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Robert Sulzer (1873-1953) of Sulzer Brothers
1953 Obituary 
In a short announcement in our last issue, we recorded with deep regret the death of Dr. Robert Sulzer, which occurred, suddenly, after a heart attack, on Friday morning, June 19th, in his office in Winterthur, Switzerland.
Dr. Sulzer, who had celebrated his eightieth birthday earlier this year, had been closely concerned throughout the whole of his distinguished engineering career with the affairs of the family firm of Sulzer Brothers, Ltd., Winterthur. Although, of course, the greater part of his time was spent in Switzerland, he paid frequent visits to this country and was consequently well known to many British engineers.
Robert Sulzer, who was born in 1873 in Winterthur, was the second son of Heinrich Sulzer-Steiner, who was for many years the head of the Sulzer firm. For the early part of his education, Robert attended secondary and industrial schools in Winterthur and Lausanne. Subsequently, he studied at the Swiss Federal Institute of Technology, Zurich. There, he took a diploma in engineering in 1898, and remained at the Institute for a further year to act as assistant to Professor Stodola. This was followed by periods of practical engineering training in Great Britain and in the United States of America, and by visits to Japan and India.
Robert Sulzer entered his family's engineering business in Winterthur in 1901 and was admitted to partnership in 1906.
In 1914, the business was converted into a limited liability company and from then onwards Robert Sulzer was a valued member of the committee of managing directors of the firm. He retired from membership of that committee in 1941, but right up to the day of his death he had remained intimately associated, in an advisory capacity, with all the Sulzer activities.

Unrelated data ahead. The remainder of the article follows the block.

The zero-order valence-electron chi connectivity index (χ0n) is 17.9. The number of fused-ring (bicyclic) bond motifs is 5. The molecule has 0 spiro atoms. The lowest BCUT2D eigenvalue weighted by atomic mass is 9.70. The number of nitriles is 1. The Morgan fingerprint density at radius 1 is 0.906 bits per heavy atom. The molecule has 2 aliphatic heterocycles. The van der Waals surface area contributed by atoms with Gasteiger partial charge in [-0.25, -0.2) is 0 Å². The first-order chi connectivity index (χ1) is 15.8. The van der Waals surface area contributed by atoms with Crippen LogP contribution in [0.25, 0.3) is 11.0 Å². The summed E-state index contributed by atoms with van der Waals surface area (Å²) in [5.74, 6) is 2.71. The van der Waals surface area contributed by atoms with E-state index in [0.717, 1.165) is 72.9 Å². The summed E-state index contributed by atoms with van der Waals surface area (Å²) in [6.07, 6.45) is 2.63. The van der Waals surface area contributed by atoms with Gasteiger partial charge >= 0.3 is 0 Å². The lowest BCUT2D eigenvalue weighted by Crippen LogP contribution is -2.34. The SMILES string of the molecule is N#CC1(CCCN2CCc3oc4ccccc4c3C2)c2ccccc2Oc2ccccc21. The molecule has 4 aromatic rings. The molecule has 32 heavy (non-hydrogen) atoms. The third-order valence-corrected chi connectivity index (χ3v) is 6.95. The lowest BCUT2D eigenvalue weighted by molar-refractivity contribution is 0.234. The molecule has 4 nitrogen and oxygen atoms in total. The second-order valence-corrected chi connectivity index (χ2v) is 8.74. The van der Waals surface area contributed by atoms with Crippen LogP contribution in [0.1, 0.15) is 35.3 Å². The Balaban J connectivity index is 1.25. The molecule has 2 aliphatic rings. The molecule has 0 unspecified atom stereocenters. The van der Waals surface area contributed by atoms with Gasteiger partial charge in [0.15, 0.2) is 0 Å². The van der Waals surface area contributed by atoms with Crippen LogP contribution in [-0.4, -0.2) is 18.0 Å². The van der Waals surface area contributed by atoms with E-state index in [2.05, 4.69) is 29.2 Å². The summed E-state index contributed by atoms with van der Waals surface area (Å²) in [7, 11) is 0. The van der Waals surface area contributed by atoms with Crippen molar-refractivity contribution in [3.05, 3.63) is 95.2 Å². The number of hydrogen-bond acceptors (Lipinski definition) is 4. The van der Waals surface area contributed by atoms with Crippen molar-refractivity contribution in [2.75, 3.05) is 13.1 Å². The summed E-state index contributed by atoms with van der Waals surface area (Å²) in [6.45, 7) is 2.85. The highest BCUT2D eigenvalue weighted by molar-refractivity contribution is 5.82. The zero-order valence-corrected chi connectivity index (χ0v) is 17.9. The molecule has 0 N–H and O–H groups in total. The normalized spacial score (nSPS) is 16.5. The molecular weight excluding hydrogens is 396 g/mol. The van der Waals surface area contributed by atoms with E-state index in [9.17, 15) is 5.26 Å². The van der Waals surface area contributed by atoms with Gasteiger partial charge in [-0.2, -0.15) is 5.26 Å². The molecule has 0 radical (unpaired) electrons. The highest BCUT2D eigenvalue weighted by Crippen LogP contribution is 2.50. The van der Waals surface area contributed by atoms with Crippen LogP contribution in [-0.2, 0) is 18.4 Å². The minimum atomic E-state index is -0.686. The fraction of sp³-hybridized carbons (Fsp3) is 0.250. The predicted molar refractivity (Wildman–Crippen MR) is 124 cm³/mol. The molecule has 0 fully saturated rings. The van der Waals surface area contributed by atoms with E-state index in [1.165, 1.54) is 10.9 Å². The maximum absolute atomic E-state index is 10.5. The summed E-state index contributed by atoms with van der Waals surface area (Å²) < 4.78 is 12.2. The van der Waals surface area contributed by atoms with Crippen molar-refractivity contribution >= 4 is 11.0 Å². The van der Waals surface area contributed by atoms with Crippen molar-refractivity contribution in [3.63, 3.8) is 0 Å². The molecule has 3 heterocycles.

As a young man, Robert Sulzer was keenly interested in design problems, especially those connected with steam engines and pumps. Nevertheless, the workshops and foundry were his chosen domain, and in them, it may be said, his most important work was done. He maintained firmly his family's tradition of high standards of quality, though he always preferred clear and simple designs. Those who were closely associated with Robert Sulzer recall his power of memory, and his familiarity with every detail of the machine tool equipment in the Sulzer works. At the same time, he was always amenable to suggestions and ready for innovations.
After the death of his elder brother, Carl Sulzer-Schmid, Robert Sulzer was for some years responsible for technical developments in most branches of his company's organisation. One example of his energetic work in the field of development is a weaving machine produced by the company.
In addition to the services rendered through the years to his company, Robert Sulzer was at all times ready to assist in other spheres of engineering activity. He belonged to many technical societies and committees and at different times presented papers to engineering institutions in Great Britain, France and Holland. In particular, we recall a paper to the Institution of Naval Architects in March, 1926, entitled "Temperature Variation and Heat Stresses in Diesel Engines." For that paper Dr. Sulzer received a gold medal and was made an honorary corresponding member of the Institution. Another important paper by Dr. Sulzer was that on" Recent Measurements on Diesel Engines and Their Effect on Design," which he presented to the Koninklijk Instituut van Ingenieurs, Rotterdam, and which was reprinted in THE ENGINEER of March 31, 1939.
Robert Sulzer's work and his great knowledge of engineering were deservedly recognised in 1941 when his honorary doctorate was conferred by the Swiss Federal Institute of Technology. He will be remembered, however, not only on account of his outstanding technical ability. He valued the human qualities and the work of all his employees, and took a profound interest in their social welfare. During his years of responsibility at Winterthur, Dr. Sulzer was instrumental in the building of many hundreds of houses for his firm's work-people. In this and in many other ways, he won the confidence and esteem of those who worked for the firm. Robert Sulzer was an eminent engineer who will be greatly missed; but his work and example cannot fail to be an inspiration.